The Most Oversold Dow Stocks

06/07/2011 10:20 am EST

Focus: STOCKS

Thomas Aspray

, Professional Trader & Analyst

A proven technical tool indicates that widespread recent selling has driven many Dow stocks to levels where good buying opportunities may soon emerge.

The selling continued on Monday with all the major averages closing lower. The Dow Industrials held up the best, only losing 0.5%, while the S&P 500 was down 1.08% and the KBW Bank Index was down by more than 2%.

The market internals were solidly negative with declining stocks swamping the advancing issues by almost four to one. The number of stocks making new lows also picked up, but it is still well below the levels seen last summer.

The McClellan Oscillator has dropped to -177, which is getting oversold, although it hit a low of -268 in March.

There are many ways to gauge whether an individual stock is overbought or oversold.

Last week’s article, “Gain an Edge with Volatility Analysis,” prompted quite a bit of interest in the Starc bands, and therefore, I wanted to take a look at the stocks in the Dow Industrials to find those that were the most oversold in terms of their weekly and daily Starc bands.

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Chart Analysis: Home Depot (HD) was down almost 1% on Monday to close at $34.29, not far above the weekly Starc- band, which stands at $33.77. The weekly uptrend, line a, was tested last Friday.

  • HD has additional weekly support from last fall in the $32 area
  • For the past three days, HD has closed at the daily Starc- band, increasing the odds of a bounce in the next few days
  • There is initial resistance at $35.50, line c, with the daily Starc+ band at $36.46. The former daily uptrend (line b) is at $36.98

Financial stocks have been leading the market on the downside, and Bank of America (BAC) closed Monday not far above weekly Starc- band at $10.36. BAC reached the 50% retracement resistance and the weekly Starc+ band in January (point 1). The relative performance, or RS analysis, deteriorated by March (see “Big Banks Flunk Smell Test”) and the technical outlook for BAC has stayed negative.

  • The weekly chart also has trend line support, line d, in the $10.36 area
  • BAC closed Monday on the daily Starc- bands. In February (point 2), the stock tested the Starc- band for three days before bouncing by almost a dollar
  • In April (point 3), BAC tested the Starc- band for two days then moved sideways for two weeks before resuming its decline
  • The daily Starc+ band is at $11.92 with strong trend line resistance (line e) in the $12.35 area

NEXT: More Oversold Dow Stocks; How to Profit

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General Electric (GE) tested its weekly Starc+ band for four consecutive weeks in February, reaching a high of $21.65. It closed Monday at $18.46, just above the daily Starc- band. This is a decline of 14.7% from the highs.

  • The weekly Starc- band at $17.92 could easily be reached this week
  • There is converging chart support (lines a and b) in the $17.50 area
  • In February, GE closed below the Starc- band at point 1 before rebounding for three days
  • GE traded well below the Starc- band in March and then began a several-week rebound that almost took GE back to the Starc+ band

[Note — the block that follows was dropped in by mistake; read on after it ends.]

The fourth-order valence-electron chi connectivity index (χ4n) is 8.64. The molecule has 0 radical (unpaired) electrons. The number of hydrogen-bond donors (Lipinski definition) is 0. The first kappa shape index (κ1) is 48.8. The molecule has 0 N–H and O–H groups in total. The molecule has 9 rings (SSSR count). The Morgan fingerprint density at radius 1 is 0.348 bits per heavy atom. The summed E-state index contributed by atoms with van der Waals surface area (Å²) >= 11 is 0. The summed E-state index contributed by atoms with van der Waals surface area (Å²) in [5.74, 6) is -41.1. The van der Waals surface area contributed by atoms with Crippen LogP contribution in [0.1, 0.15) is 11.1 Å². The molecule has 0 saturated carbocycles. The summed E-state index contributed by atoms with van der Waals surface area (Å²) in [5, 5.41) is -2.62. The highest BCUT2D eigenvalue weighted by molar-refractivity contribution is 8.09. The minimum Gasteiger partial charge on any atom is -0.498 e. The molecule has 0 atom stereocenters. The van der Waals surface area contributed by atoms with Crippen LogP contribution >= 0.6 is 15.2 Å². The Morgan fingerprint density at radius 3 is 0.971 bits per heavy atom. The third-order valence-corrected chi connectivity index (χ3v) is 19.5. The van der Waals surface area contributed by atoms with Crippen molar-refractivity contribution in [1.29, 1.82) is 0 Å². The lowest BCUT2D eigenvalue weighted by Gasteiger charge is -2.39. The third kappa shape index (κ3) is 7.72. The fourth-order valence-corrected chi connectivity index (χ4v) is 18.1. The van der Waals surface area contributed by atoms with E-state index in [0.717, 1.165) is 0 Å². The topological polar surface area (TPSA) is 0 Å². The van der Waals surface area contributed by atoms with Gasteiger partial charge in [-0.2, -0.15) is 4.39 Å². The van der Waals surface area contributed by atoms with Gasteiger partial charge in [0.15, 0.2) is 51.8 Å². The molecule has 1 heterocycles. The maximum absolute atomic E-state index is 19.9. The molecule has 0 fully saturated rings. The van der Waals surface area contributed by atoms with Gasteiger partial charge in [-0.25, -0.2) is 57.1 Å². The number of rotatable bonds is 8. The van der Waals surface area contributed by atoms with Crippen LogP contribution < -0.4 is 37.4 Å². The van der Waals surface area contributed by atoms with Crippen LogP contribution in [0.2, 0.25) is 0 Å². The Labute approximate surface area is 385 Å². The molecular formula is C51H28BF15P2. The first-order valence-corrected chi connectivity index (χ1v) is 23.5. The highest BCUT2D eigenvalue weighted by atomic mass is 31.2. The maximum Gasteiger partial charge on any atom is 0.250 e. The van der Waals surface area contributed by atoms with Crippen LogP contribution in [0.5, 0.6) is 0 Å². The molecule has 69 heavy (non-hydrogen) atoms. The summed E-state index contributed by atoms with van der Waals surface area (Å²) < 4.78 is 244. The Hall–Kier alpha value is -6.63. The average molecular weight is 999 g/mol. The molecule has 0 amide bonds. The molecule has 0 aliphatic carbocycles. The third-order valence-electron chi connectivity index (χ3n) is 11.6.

• There is minor support for GE at $19 and then stronger support in the $19.50 area, line c. The daily Starc+ band is now at $19.85

Another well-known financial stock, JPMorgan Chase (JPM), is also on the most oversold list, as it closed Monday at $40.53, just 2.7% above the weekly Starc- band at $39.41.

  • JPM has converging chart support at $39.90-$40.24, lines d and e, which may hold JPM above the weekly Starc- band
  • JPM is now just barely above the daily Starc- band at $40.38
  • In March, JPM came close to the Starc- band (point 3) for several days before rebounding 10%. A similar test in April, point 4, preceded a two-week rebound
  • There is initial resistance for JPM at $42 with stronger resistance (line f) and the daily Starc+ band at $43.60

What It Means: It is important to understand the basic interpretation of the Starc bands. If prices are close to the Starc- band, it means that it is a high-risk time to sell and a low-risk time to buy. That does not mean one should just buy when a stock reaches the Starc- band, but it should be part of your evaluation process.

Similarly, when a stock is at the weekly Starc+ band, you should not automatically sell, but it does indicate that risk on the long side is high.

Often times a stock will continue to edge lower after testing the Starc- band, but it will generally not accelerate to the downside. Typically, when a stock closes at or below the Starc- band, it will rebound or at least move sideways for a few periods before the decline resumes.

For option traders employing a covered call strategy, buying the calls back that you have sold against existing stock position when the stock reaches the weekly Starc- band is a valid strategy. You will often get a good bounce where you can re-establish the covered call strategy. Put or call buyers can use the weekly Starc bands to help identify good entry levels.

How to Profit: Though the above four stocks can certainly decline further, the Starc band analysis suggests that they are likely to either stabilize at the weekly Starc- bands or rebound in the next few weeks.

The weekly volume analysis looks the best for Home Depot (HD) and suggests that the current decline will eventually present a buying opportunity.

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